Climate Emergency: North Pole witnesses record rise in temperatures
The North Pole has reportedly been recording alarming temperatures at least 20°C (36°F) above average. The Arctic is also witnessing a record low extent of sea ice for October. Whereas it's 'polar night' in the Arctic at present - the sun doesn't rise in much of the region. It is supposed to be super-cold now as night lasts for over 24 hours.
The Arctic is super-hot
When it's polar night, the sea ice covering the vast Arctic Ocean is supposed to thicken. But the region is witnessing record low levels of sea ice. The Arctic is reportedly super-hot, even as a huge area of cold polar air was displaced over Siberia.
This year's October the third warmest month
October is the first month when the ice over the Arctic is supposed to grow. However, the area of ice is 28.5% less than the 1981-2010 average. The National Oceanic and Atmospheric Administration (NOAA) declared this year's October the third warmest ever behind 2014 and 2015. NOAA Climate Scientist Jessica Blunden stated the Arctic is the "canary in the coal mine" for global warming.
Meteoric rise in October temperatures on Alaska's north slope
According to NOAA meteorologists, the Arctic has been "unusually warm" for a very long time now. Some parts of Greenland, including the top ice sheet of Greenland, were more than 7°C warmer than last month's average. NOAA's Climate Science and Services Manager in Alaska, Rick Thoman said there had been a "meteoric rise in October temperatures on Alaska's north slope."
Warm advection into the Arctic
Arctic expert, James Overland with the National Oceanic and Atmospheric Administration, stated, "There is strong warm advection into the Arctic, especially northern-central Canada, in through the Atlantic, and east Siberian/Chukchi Sea."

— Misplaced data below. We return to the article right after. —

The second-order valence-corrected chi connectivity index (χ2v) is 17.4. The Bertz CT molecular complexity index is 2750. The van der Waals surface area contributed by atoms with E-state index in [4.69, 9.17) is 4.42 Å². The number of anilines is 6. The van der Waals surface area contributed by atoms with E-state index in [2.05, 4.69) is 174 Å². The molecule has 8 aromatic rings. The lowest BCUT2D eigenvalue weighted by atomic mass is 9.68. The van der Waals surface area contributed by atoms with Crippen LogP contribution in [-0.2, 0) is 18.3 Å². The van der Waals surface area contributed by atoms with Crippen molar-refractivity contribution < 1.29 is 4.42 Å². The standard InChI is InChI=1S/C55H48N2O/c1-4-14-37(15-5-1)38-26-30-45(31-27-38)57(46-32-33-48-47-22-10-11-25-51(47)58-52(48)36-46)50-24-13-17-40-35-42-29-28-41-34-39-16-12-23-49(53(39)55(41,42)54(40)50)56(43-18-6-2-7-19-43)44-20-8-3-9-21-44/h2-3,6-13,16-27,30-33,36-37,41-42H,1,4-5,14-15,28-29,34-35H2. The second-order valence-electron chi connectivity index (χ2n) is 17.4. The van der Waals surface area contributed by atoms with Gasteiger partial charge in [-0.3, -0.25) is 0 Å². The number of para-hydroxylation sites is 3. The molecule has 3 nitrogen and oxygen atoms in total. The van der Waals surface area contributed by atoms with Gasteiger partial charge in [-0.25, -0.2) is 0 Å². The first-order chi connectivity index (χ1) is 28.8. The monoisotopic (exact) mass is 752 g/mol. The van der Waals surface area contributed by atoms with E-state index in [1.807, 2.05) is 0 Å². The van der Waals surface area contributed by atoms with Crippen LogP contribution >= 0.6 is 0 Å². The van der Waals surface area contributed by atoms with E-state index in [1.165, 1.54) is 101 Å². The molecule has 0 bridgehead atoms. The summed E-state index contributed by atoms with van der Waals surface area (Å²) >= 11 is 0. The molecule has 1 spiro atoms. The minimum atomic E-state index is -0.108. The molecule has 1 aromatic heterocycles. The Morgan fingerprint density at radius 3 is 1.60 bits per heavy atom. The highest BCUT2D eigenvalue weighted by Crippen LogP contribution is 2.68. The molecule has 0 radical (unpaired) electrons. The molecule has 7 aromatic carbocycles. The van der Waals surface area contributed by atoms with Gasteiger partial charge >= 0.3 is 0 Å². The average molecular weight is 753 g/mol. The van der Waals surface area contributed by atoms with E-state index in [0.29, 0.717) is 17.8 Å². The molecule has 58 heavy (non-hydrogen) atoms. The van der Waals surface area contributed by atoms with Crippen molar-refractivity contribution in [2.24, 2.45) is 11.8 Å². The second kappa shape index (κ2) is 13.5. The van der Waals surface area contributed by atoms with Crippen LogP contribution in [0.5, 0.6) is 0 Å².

The critical state of the Arctic
One of the other key indicators of the critical state of the Arctic is that the extent of sea ice over the Arctic Ocean is low, less than its record 2012 low. However, the sea ice is freezing up but not as rapidly as it usually had been. During this time of the year, the ice freezes up after reaching its low in September.
Abnormally warm air flooding the Arctic since October
This is the second consecutive year the temperatures near the North Pole have reached record high levels. Towards the end of 2015, the temperatures near the Pole rose to the melting-point due to a massive storm, which pumped warm air into the area. Richard James, a meteorologist, found the Arctic Ocean's average temperature was over 2° C more than the 1998 record high level.
The Arctic warmth
Rutgers University's Arctic Specialist Jennifer Francis stated: "The Arctic warmth is the result of a combination of record-low sea-ice extent for this time of year, probably very thin ice, and plenty of warm/moist air from lower latitudes being driven northward by a very wavy jet-stream."